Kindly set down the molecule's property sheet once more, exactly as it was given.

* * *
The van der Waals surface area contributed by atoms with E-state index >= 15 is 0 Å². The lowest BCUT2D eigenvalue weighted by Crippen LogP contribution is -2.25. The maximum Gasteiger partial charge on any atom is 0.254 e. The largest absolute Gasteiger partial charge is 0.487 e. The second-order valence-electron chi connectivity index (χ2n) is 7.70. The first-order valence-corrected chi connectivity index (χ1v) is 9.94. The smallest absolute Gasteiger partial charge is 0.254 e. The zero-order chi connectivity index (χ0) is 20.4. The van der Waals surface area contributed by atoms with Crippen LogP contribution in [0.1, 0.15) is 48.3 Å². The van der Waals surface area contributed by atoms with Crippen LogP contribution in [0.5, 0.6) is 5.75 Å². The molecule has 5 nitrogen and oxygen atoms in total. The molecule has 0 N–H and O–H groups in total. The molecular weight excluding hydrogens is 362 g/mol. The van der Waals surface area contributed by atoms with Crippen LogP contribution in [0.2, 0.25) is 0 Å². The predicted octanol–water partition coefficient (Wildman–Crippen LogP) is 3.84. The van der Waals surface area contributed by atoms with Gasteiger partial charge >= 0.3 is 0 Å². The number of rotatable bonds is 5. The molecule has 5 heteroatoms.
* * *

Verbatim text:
The van der Waals surface area contributed by atoms with E-state index >= 15 is 0 Å². The lowest BCUT2D eigenvalue weighted by Crippen LogP contribution is -2.25. The maximum Gasteiger partial charge on any atom is 0.254 e. The largest absolute Gasteiger partial charge is 0.487 e. The second-order valence-electron chi connectivity index (χ2n) is 7.70. The first-order valence-corrected chi connectivity index (χ1v) is 9.94. The smallest absolute Gasteiger partial charge is 0.254 e. The zero-order chi connectivity index (χ0) is 20.4. The van der Waals surface area contributed by atoms with Crippen LogP contribution in [0.1, 0.15) is 48.3 Å². The van der Waals surface area contributed by atoms with Crippen LogP contribution in [0.5, 0.6) is 5.75 Å². The molecule has 5 nitrogen and oxygen atoms in total. The molecule has 0 N–H and O–H groups in total. The molecular weight excluding hydrogens is 362 g/mol. The van der Waals surface area contributed by atoms with Crippen LogP contribution in [0.2, 0.25) is 0 Å². The predicted octanol–water partition coefficient (Wildman–Crippen LogP) is 3.84. The van der Waals surface area contributed by atoms with Gasteiger partial charge >= 0.3 is 0 Å². The number of rotatable bonds is 5. The molecule has 5 heteroatoms.